Back to the Backyard

Hey all, it’s been a while. I have finally decided that I am far enough on work and settled enough in my life to find my blogging rhythm again, and after a long departure–Oct. of last year–I am back to posting regularly.

I don’t have a particular theme for today. Mostly, I just wanted to check in, since a few changes have taken place since October.

First of all, my thesis is “done,” and by done I mean that I have given a copy to my readers for my defense next week. By “done” I also mean that I can’t stand looking at it for some time. Though I guess I should glance it over before the defense. *cringe*

It ended up being about ecological theory and fanfiction. So a brief explanation about both of those things.

Ecological theory, as its name suggests, has environment roots, but has more recently been used to complicate our expand our view of writing. While many people still look at writing as a solitary process–i.e., the lone writer at a desk “inventing” or “discovering” some text–ecological theory takes the opposite view.

In a “writing ecology,” the writer is just one participant in the writing process, which can also include other people, historical and cultural influences, and nonhuman elements, like the environment or technology.

For example, right now, I’m using my old MacBook, sipping water, listening to Hello Saferide, and sitting alone in a (somewhat) cold kitchen near a broad window. Moreover, I’m writing through an interface called WordPress, designed by a bunch of programers. This interface has certain ideologies and capabilities, like the ability to just grab something from online to make a point, like this:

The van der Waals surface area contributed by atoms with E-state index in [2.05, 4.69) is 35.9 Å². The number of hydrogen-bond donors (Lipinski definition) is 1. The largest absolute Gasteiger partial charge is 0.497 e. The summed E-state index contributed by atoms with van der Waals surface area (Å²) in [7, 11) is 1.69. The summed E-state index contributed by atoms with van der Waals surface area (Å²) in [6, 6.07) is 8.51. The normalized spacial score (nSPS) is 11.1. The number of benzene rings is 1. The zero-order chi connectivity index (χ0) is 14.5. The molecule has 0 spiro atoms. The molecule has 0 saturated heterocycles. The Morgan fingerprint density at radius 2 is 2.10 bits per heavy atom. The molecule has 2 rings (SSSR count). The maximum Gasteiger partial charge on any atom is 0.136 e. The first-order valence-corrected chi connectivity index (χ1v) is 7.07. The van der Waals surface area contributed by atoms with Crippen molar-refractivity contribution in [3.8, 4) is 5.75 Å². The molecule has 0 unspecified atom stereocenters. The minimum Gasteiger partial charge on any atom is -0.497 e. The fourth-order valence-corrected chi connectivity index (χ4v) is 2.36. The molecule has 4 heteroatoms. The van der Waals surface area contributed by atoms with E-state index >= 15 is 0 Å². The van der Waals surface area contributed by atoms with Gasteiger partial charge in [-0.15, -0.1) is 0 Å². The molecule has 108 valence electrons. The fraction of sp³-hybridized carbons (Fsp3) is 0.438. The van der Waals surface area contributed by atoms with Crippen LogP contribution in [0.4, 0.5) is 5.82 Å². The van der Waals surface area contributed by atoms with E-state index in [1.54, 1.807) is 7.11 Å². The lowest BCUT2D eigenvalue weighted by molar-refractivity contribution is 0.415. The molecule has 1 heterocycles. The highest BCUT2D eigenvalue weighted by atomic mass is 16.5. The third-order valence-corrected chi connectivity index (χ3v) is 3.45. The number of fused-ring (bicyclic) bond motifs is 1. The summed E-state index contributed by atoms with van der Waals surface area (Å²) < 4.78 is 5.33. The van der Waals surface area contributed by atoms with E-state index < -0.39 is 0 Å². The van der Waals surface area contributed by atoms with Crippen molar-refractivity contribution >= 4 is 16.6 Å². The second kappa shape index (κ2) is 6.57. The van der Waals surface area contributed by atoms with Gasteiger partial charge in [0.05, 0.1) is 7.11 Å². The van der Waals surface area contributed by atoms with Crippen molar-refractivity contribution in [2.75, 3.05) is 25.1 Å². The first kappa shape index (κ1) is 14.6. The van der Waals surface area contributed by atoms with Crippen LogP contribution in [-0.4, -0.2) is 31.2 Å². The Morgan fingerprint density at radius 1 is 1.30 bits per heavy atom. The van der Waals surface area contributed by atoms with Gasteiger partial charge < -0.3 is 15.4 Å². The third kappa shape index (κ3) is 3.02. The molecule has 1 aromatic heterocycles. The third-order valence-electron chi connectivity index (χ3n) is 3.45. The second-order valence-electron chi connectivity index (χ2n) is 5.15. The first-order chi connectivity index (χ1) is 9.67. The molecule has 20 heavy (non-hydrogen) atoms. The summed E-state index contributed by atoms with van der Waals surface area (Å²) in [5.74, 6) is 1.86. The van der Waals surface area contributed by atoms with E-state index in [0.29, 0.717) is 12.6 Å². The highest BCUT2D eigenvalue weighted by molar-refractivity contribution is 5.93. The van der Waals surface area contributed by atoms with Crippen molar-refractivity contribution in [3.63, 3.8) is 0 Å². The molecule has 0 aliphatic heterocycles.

A different writing environment–a different ecology–would affect my writing, and that’s not even considering you, the reader, and your own access and influence.

So that’s ecology. Fanfiction, at its most basic level, is fiction written by “fans” of a particular source text. It is typically about popular culture texts and is typically done by amateur writers without compensation. Moreover, it is often a social endeavor.

Fanfiction has historical roots, like Gulliver’s Travels fanfiction in the 18th century, but has surged in prominence in recent decades through digital technology. These technologies have also changed how we look at fanfiction, affecting the ecology that gives rise to fanfiction texts.

Essentially, my thesis tries to explore fanfiction ecologies, showing how looking at fanfiction like this changes what fanfiction “resistance” and “literacy” means.

In other news, I’ve also been accepted into some great PhD programs for rhetoric and composition, with full funding, so that’s worth celebrating. Overall, it is a bit nerve-wracking, but ultimately affirmative and exciting, especially after the alienating application process of the past few months. I made it through the first few gates. Now I get some difficult choices for my next one.

With these changes in mind, I imagine my usual posts will also change. While I can’t foresee what that means, I predict that posts may center more on my current research, allowing me to think through things–and share these thoughts–in a less stifling setting. But I still hope to retain some of the feel from past posts, like their connection to daily questions. I can’t say this will always be the case, but it is my temperament, and something that I enjoyed doing.

With that in mind, I’ll end this here. I’ll be sure to keep up writing and apologize for the long (but deeply necessary) hiatus. I hope all is well.

Cheers.